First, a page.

It is one thing to ask what interdisciplinarity is, in the abstract. It is quite another to ask how and when it works, in and for the world around us. The theme of the NIAS Opening of the Academic year 2022-2023 ‘Practices of Interdisciplinarity’ – was chosen to celebrate NIAS’s rich past in creating a vibrant, curiosity-driven interdisciplinary environment as well as to highlight its ongoing critical engagement with interdisciplinarity itself.
After a word of welcome by Zará Kars, the meeting – held in the Trippenzaal – was opened by Marileen Dogterom, the newly-appointed President of the KNAW. Dogterom reflected on her first visit to NIAS, in early September, and praised it for having created such a tranquil, stimulating environment in the midst of busy Amsterdam. She also reminded all present of the KNAW’s own, unique multidisciplinary structure, bringing together scholars from all disciplines, carrying responsibility for ten research institutes across the beta–alfa–gamma divide, and being itself organized around four domains: Social Sciences, Humanities, Medical Sciences, and the Natural and Technical Sciences. Dogterom, whose background is in the natural sciences, shared some of her experiences with interdisciplinary research, having set up an interdisciplinary research group of exact scientists herself in the 1990s. Pointing to a crucial condition for putting interdisciplinarity into practice, Dogterom recalled discussions with funding agencies over the disciplinary boundaries of her work. If, as a physicist, she was interested in solving biological problems, how would this advance the field of physics? The reality she faced was that, depending on the label of the funding scheme, she had to argue in different ways. But obviously, the living cells that she was studying cared very little about these all-too-human divisions.
As is so often the case, the world is what happens in the spaces between disciplines…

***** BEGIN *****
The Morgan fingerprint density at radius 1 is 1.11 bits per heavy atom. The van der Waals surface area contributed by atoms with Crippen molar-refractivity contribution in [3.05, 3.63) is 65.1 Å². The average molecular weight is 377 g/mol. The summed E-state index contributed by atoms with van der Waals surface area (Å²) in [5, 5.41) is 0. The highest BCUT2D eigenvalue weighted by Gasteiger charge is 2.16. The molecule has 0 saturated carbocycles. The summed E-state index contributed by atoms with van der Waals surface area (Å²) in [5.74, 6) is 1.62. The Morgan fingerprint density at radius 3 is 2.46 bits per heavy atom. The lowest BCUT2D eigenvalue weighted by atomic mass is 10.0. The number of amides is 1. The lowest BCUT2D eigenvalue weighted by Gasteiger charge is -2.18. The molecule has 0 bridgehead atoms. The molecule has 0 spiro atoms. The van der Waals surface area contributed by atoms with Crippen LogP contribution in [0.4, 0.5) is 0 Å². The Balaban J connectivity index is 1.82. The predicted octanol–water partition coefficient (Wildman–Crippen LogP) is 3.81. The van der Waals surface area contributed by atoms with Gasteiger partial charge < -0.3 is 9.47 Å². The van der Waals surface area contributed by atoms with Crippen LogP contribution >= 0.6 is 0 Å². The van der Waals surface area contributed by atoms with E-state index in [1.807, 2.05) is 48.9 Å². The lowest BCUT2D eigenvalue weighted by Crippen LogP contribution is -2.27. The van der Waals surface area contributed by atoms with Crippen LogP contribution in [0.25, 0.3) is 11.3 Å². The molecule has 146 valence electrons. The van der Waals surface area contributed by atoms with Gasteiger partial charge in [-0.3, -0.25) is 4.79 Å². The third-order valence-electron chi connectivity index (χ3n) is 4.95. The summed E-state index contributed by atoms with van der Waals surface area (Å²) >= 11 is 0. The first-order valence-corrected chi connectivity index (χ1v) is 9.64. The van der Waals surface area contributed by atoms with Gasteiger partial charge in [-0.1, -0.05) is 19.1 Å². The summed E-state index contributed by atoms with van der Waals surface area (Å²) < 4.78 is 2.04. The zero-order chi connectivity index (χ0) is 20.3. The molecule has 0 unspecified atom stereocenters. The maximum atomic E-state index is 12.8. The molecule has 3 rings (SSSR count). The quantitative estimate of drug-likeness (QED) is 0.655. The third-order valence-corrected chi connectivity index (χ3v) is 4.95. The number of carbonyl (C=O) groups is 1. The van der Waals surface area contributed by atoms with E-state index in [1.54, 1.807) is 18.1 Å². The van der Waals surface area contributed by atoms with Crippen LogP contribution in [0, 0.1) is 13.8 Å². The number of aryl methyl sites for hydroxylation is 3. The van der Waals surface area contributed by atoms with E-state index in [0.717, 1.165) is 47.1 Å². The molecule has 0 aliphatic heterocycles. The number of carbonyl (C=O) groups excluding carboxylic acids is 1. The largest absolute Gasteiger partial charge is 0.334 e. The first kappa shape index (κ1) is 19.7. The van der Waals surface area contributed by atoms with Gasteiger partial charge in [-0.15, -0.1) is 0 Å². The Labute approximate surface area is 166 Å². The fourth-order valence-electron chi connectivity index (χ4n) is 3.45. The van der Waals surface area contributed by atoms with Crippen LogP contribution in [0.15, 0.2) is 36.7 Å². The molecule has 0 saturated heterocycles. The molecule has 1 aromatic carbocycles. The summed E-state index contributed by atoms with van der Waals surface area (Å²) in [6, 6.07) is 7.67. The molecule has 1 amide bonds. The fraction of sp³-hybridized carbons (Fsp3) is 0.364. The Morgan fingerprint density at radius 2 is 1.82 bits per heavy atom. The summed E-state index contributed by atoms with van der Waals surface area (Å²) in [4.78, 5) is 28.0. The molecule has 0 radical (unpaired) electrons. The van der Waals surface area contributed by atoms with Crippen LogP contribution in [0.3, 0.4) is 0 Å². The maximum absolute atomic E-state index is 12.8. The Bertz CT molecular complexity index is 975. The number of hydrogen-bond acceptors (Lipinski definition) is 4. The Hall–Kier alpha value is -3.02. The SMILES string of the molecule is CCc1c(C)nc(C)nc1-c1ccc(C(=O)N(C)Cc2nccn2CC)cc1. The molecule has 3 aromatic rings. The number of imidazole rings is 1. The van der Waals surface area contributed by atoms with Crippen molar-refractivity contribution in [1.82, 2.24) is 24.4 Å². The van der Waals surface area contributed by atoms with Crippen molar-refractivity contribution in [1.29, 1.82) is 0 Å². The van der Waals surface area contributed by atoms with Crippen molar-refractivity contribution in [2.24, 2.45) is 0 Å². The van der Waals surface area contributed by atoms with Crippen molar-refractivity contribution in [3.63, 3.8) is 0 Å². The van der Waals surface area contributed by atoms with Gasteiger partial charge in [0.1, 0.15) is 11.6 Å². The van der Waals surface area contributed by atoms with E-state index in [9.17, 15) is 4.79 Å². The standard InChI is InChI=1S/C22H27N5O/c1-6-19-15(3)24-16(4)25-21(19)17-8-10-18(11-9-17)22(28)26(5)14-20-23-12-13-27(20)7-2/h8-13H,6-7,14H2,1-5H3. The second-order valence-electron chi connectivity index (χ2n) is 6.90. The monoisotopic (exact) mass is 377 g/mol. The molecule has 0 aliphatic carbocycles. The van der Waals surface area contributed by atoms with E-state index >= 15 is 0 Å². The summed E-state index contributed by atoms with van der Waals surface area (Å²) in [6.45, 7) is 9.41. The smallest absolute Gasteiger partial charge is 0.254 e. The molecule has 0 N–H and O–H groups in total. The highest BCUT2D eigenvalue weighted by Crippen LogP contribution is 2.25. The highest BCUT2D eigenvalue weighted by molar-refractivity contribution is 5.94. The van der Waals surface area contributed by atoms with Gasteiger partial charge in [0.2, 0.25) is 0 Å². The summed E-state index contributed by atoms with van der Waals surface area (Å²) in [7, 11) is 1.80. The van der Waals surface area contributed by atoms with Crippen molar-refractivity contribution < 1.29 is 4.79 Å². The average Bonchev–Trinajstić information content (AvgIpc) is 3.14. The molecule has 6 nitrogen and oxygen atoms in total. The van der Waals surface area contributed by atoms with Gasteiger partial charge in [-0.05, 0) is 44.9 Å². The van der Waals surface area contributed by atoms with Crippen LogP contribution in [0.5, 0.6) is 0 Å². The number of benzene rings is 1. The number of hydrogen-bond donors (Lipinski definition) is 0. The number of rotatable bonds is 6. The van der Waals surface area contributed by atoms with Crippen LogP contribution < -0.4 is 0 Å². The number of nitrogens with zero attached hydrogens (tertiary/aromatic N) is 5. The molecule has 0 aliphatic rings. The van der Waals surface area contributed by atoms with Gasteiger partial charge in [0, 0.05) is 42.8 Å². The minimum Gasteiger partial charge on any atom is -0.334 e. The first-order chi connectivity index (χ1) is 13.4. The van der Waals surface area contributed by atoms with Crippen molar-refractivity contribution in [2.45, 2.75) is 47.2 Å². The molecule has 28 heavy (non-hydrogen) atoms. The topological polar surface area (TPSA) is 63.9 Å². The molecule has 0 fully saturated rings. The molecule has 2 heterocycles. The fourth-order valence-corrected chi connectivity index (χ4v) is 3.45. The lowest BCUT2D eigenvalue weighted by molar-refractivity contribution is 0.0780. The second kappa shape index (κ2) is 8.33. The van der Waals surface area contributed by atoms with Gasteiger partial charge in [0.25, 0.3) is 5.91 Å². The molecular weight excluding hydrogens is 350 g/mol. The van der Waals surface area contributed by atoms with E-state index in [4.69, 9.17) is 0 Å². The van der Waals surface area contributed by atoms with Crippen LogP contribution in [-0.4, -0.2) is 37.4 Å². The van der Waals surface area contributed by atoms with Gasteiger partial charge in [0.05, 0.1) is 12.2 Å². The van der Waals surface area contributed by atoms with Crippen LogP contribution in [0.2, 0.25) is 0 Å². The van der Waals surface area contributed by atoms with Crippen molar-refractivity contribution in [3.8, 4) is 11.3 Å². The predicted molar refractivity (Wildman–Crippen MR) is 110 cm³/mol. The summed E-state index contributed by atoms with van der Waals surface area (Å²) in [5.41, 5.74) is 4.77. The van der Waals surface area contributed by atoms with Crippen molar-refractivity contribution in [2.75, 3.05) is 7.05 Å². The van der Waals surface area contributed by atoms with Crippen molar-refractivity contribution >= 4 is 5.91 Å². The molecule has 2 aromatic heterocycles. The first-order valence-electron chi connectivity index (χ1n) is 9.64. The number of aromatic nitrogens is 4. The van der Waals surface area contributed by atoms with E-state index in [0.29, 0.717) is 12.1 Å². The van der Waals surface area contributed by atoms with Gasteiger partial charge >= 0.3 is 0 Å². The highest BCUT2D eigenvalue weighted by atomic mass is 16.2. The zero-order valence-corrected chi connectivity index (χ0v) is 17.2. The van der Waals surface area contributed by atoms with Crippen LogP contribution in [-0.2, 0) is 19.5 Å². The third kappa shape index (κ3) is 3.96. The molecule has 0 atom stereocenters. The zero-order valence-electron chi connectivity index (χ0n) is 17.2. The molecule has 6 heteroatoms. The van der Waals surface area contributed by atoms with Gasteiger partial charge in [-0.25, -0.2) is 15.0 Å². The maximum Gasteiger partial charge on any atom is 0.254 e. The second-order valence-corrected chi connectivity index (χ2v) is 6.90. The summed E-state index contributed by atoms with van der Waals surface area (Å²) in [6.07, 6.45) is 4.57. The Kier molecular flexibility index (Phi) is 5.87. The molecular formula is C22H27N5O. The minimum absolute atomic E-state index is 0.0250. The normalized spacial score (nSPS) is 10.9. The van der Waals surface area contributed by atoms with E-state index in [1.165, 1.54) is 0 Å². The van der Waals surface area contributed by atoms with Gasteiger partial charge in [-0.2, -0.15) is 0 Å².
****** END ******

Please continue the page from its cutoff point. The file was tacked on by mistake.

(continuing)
Director of NIAS Jan Willem Duyvendak started his opening speech by insisting on the importance of reflecting on the promises and pitfalls of interdisciplinarity, especially now that it has become such a buzzword. What is the buzz all about? Is interdisciplinarity demanded only because it has become necessary to obtain grants or – as funding agencies tend to emphasize – because it is instrumentally needed to solve certain problems? Or is there actually something intrinsically good and valuable about it? Duyvendak addressed these and other questions, which ran as a red thread through the other contributions, by reflecting on NIAS’s past and present. NIAS was ‘doing’ interdisciplinarity at a time when academia was structured entirely around mono-disciplines. Indeed, institutes for advanced study like NIAS were for a long unique for this very reason, especially when compared to universities. Today, this is no longer the case: interdisciplinarity is everywhere, and almost everyone is, to a greater or lesser extent, an interdisciplinarian. The change is striking, as in many other respects the differences between NIAS, on the one hand, and Dutch academia, on the other hand, has increased in recent years. This arguably raises an important question for further study and debate: are universities putting the kind of values that NIAS promotes – curiosity, open-endedness, collaborative learning, academic freedom – at risk by jumping on the bandwagon of interdisciplinarity? It also goes to show, as Duyvendak emphasized, that interdisciplinarity is not one thing. It means different things in different contexts, it is more or less fruitful depending on what is at stake, and its definition shifts as the boundaries between individual disciplines blur.